BWW Reviews: BOOK OF MORMON Gives Big, Bright Wonderful Hello to Fresno

BWW Reviews: BOOK OF MORMON Gives Big, Bright Wonderful Hello to Fresno

Unconventional theatre that honors conventional, musical theatre classics. F bomb after F bomb that somehow manage to be surprisingly inoffensive. Hilarious joke after joke opposite shocking reality. "Book of Mormon" is full of pairs. It even begins with a very catchy number titled "Two by Two," in which young men pair off for their missions.

The Tony Award winning musical follows Elder White and Elder Cunningham, whom the Church sends to Uganda for a two-year mission. Expecting "Lion King," the new friends instead meet a warlord and death upon arrival. The script mocks religion as something made up for the sake of hope, yet it also encourages hope.

The $20 colored program quotes co-creator Matt Stone: "I think there's a group of people that are kind of the middle of the two most extreme religious ideologies, which are religious fundamentalists who take Scripture literally ... and fundamentalist atheists who just hate religion. [We] always felt there was this middle that's where most of us live. ... I think it feels good to in some ways acknowledge that certain aspects of religion are just silly. But whatever anybody's religion is, we should be able to laugh at it and at the same time understand that we should accept people who believe and have faith, without dismissing their lives as unserious."

BWW Reviews: BOOK OF MORMON Gives Big, Bright Wonderful Hello to FresnoThe idea of "living in the middle" surfaces. Religion may offer compelling answers to the big question, "Why?" But evil and sorrow cannot just be glazed over. The answers may not always have scientific support, but life often requires "belief," faith and community. "Book of Mormon" hyperbolizes its characters and circumstances, but book writers Trey Parker and Matt Stone (who brought the world "South Park") with composer Robert Lopez (of "Frozen" and "Avenue Q" fame) also did their homework. In their program notes, they write of their desire to create a spectacular pageant story about Joseph Smith and of their conversations with actual Mormons. Again, satire pairs with honest respect. Parker, Lopez and Stone provide thought-provoking material wrapped in endearing parody and two and a half hours of jaw-dropping, non-stop humor.

While it should be recognized that religious organizations, including the Church of Latter Day Saints, have accomplished much in helping third-world nations, most audience members will not be Mormon, and, to be honest, people don't like to see negative news reports. But when truth comes in the form of comedy, they feel moved to do something. Perhaps that is why "Book of Mormon" is so inspiring and successful. The music feels incredibly uplifting. The characters are ever relatable. And the tap dancing Mormon boys spew sparkling energy into the audience.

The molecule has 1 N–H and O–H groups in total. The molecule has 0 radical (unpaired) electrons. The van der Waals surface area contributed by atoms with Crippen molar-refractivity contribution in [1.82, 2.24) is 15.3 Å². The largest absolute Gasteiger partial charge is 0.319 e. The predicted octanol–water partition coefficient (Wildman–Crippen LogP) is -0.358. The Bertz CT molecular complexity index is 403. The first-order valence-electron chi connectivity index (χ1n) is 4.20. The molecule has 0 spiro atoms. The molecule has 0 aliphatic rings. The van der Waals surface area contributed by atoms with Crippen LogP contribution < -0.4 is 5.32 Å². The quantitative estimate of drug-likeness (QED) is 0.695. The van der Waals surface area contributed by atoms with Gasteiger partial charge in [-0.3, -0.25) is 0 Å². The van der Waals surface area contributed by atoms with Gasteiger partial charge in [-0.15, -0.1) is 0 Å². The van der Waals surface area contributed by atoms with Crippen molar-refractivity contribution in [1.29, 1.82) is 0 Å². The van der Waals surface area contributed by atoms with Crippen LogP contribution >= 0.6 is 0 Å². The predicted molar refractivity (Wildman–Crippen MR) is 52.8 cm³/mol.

From "Star Wars" to Maggots, "Wicked" to "Music Man" and from Hell to Sal Tlay Ka Siti, "Book of Mormon" delivers on all levels of theatricality. Billy Harrigan Tighe plays an eager, bright, often-bigheaded Elder White, anxious to return to his dream world, Orlando. White pushes sidekick Elder Cunningham to the side, but the two switch roles when White temporarily bails on the mission and Cunningham must "Man Up." A.J. Holmes makes a loveable, nerd-like Elder Cunningham. White and Cunningham find themselves in some ridiculous situations too good to give away here, and the unlikely friendship between the popular know-it-all and the socially awkward loner encompasses much of the show's heart. Unfortunately, some of the daring duo's lines were missed Wednesday evening because of sound issues at Fresno's Saroyan Theatre. Still, Casey Nicholaw's choreography dazzled, Scott Pask's proscenium and multiple scenic backdrops awed, and Brian MacDevitt's lighting design added to the overall comedy. Audience members are more than likely to find something in the show to complain about, but there's an even greater probability that they'll fall in love and walk away happier than ever.


Through July 19
Broadway in Fresno

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